Numbers at the high and low ends of the spectrum tend to deliver more extreme results. At one end of the spectrum, a whole country can form one electoral district, which normally means that the number of votes needed for election is extremely low and even very small parties can gain election. In Israel, for example, the whole country forms one district of 120 members, which means that election results are highly proportional, but also means that parties with only small shares of the vote can gain representation and that the link between an elected member and any geographical area is extremely weak.

At the other end of the spectrum, PR systems can be applied to situations in which there is a district magnitude of only two. For example, a system of List PR is applied to two-member districts in Chile. This delivers results which are quite disproportional, because no more than two parties can win representation in each district. This has tended to undermine the benefits of PR in terms of representation and legitimacy.

These examples, from the opposite ends of the spectrum, both serve to underline the crucial importance of district magnitude in any PR electoral system. It is arguably the single most important institutional choice when designing a PR system, and is also of crucial importance for a number of non-PR systems as well. The Single Non-Transferable Vote, for example tends to deliver moderately proportional results despite not being in essence a proportional formula, precisely because it is used in multi-member districts. Similarly, the Single Transferable Vote when applied to single-member districts becomes the Alternative Vote, which retains some of the advantages of STV but not its proportionality. In Party Block Vote and Block Vote systems, as district magnitude increases, proportionality is likely to decrease. To sum up, when designing an electoral system, district magnitude is in many ways the key factor in determining how the system will operate in practice, the strength of the link between voters and elected members, and the overall proportionality of election results.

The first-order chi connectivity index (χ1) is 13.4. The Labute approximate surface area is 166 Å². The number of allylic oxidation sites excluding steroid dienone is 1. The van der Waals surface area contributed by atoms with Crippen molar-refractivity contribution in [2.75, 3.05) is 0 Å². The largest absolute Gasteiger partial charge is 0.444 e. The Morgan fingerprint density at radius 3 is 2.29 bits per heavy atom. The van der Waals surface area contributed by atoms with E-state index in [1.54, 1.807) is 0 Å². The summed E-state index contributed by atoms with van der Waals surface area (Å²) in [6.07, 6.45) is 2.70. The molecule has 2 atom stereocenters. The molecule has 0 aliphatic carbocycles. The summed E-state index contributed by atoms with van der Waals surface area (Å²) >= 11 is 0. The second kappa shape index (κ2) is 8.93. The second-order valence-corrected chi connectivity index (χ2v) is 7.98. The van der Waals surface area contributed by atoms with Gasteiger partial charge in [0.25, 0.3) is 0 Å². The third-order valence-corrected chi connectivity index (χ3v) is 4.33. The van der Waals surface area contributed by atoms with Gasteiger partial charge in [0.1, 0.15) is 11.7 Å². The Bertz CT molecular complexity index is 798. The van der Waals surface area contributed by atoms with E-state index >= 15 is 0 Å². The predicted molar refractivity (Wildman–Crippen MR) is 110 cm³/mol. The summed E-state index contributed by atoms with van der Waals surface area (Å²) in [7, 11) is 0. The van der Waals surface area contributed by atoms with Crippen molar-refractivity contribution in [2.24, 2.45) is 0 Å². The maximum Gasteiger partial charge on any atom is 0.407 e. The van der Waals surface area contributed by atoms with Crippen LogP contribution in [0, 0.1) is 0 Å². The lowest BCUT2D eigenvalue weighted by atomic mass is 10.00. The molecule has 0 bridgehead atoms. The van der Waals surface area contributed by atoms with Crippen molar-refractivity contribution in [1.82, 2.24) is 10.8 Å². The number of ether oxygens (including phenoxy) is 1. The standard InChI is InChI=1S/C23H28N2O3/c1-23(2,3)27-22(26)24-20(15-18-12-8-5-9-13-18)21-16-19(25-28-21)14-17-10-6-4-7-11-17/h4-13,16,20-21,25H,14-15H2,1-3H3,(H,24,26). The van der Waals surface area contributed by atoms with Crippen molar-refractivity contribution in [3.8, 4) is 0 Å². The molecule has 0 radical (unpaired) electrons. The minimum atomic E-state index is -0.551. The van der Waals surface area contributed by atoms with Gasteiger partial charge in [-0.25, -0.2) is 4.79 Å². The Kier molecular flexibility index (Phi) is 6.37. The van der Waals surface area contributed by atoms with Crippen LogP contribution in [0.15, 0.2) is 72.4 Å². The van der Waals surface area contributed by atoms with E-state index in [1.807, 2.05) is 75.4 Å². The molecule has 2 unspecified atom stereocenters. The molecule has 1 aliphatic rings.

On a related note, the party magnitude (the average number of successful candidates from the same party in the same electoral district) is an important factor in determining who will be elected. If only one candidate from a party is elected in a district, that candidate may well be male and a member of the majority ethnic or social groups in the district. If two or more are elected, balanced tickets may have more effect, making it likely that more women and more candidates from minorities will be successful. Larger districts (seven or more seats in size) and a relatively small number of parties will increase the party magnitude.

The Threshold

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All electoral systems have thresholds of representation: that is, the minimum level of support which a party needs to gain representation. Thresholds can be legally imposed (formal thresholds) or exist as a mathematical property of the electoral system (effective or natural thresholds).

Formal thresholds are written into the constitutional or legal provisions which define the PR system. In the mixed systems of Germany, New Zealand, and Russia, for example, there is a 5 per cent threshold in the PR section: parties which fail to secure 5 per cent of the vote nationwide are ineligible to be awarded seats from the PR lists. This concept had its origins in the desire to limit the election of extremist groups in Germany, and is designed to stop very small parties from gaining representation.

However, in both Germany and New Zealand there exist ‘back-door’ routes for a party to be entitled to seats from the lists; in the case of New Zealand, a party must win at least one constituency seat, and in the case of Germany three seats, to bypass the threshold requirements. In Russia in 1995, there were no back-door routes, and almost half of the party-list votes were wasted. Elsewhere, legal thresholds range from 0.67 per cent in the Netherlands to 10 per cent in Turkey. Parties which gain less than this percentage of the vote are excluded from the count. A striking example of this was the 2002 Turkish election, in which so many parties failed to clear the 10 per cent threshold that 46 per cent of all votes were wasted. In all these cases, the existence of a formal threshold tends to increase the overall level of disproportionality, because votes for those parties which would otherwise have gained representation are wasted. In Poland in 1993, even with a comparatively low threshold of 5 per cent for parties and 8 per cent for coalitions, over 34 per cent of the votes were cast for parties and coalitions which did not surmount it.

An effective, hidden, or natural threshold is created as a mathematical by-product of features of electoral systems, of which district magnitude is the most important. For example, in a district with four seats under a PR system, just as any candidate with more than 20 per cent of the vote will be elected, any candidate with less than about 10 per cent (the exact figure will vary depending on the configuration of parties, candidates, and votes) is unlikely to be elected.

Open, Closed and Free Lists